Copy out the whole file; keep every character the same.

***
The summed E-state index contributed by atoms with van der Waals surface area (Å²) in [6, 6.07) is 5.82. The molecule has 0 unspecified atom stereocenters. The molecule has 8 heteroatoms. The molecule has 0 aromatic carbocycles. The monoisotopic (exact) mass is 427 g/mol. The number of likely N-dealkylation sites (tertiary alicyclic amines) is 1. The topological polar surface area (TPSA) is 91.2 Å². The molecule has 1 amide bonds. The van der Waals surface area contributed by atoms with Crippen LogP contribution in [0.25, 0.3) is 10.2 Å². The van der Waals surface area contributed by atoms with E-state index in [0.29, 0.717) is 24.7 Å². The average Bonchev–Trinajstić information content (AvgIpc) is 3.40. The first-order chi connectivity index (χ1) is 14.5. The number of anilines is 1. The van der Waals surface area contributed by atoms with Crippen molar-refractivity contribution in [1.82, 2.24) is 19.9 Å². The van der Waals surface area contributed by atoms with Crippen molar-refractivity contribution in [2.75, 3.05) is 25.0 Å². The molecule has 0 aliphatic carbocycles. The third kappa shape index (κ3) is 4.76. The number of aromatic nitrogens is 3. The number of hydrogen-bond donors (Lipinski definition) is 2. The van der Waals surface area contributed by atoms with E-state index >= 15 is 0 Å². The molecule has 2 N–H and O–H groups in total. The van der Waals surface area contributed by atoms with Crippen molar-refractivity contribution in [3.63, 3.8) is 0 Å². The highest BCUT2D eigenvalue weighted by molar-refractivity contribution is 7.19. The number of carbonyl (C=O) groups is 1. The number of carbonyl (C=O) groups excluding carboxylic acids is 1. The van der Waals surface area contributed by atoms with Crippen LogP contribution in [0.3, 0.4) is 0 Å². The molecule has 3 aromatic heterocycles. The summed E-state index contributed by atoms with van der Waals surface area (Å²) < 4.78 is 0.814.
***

The summed E-state index contributed by atoms with van der Waals surface area (Å²) in [6, 6.07) is 5.82. The molecule has 0 unspecified atom stereocenters. The molecule has 8 heteroatoms. The molecule has 0 aromatic carbocycles. The monoisotopic (exact) mass is 427 g/mol. The number of likely N-dealkylation sites (tertiary alicyclic amines) is 1. The topological polar surface area (TPSA) is 91.2 Å². The molecule has 1 amide bonds. The van der Waals surface area contributed by atoms with Crippen LogP contribution in [0.25, 0.3) is 10.2 Å². The van der Waals surface area contributed by atoms with E-state index in [0.29, 0.717) is 24.7 Å². The average Bonchev–Trinajstić information content (AvgIpc) is 3.40. The first-order chi connectivity index (χ1) is 14.5. The number of anilines is 1. The van der Waals surface area contributed by atoms with Crippen molar-refractivity contribution in [1.82, 2.24) is 19.9 Å². The van der Waals surface area contributed by atoms with Crippen molar-refractivity contribution in [2.75, 3.05) is 25.0 Å². The molecule has 0 aliphatic carbocycles. The third kappa shape index (κ3) is 4.76. The number of aromatic nitrogens is 3. The number of hydrogen-bond donors (Lipinski definition) is 2. The van der Waals surface area contributed by atoms with E-state index >= 15 is 0 Å². The molecule has 2 N–H and O–H groups in total. The van der Waals surface area contributed by atoms with Crippen molar-refractivity contribution in [3.63, 3.8) is 0 Å². The highest BCUT2D eigenvalue weighted by molar-refractivity contribution is 7.19. The number of carbonyl (C=O) groups is 1. The number of carbonyl (C=O) groups excluding carboxylic acids is 1. The van der Waals surface area contributed by atoms with Crippen LogP contribution in [0.3, 0.4) is 0 Å². The molecule has 3 aromatic heterocycles. The summed E-state index contributed by atoms with van der Waals surface area (Å²) < 4.78 is 0.814.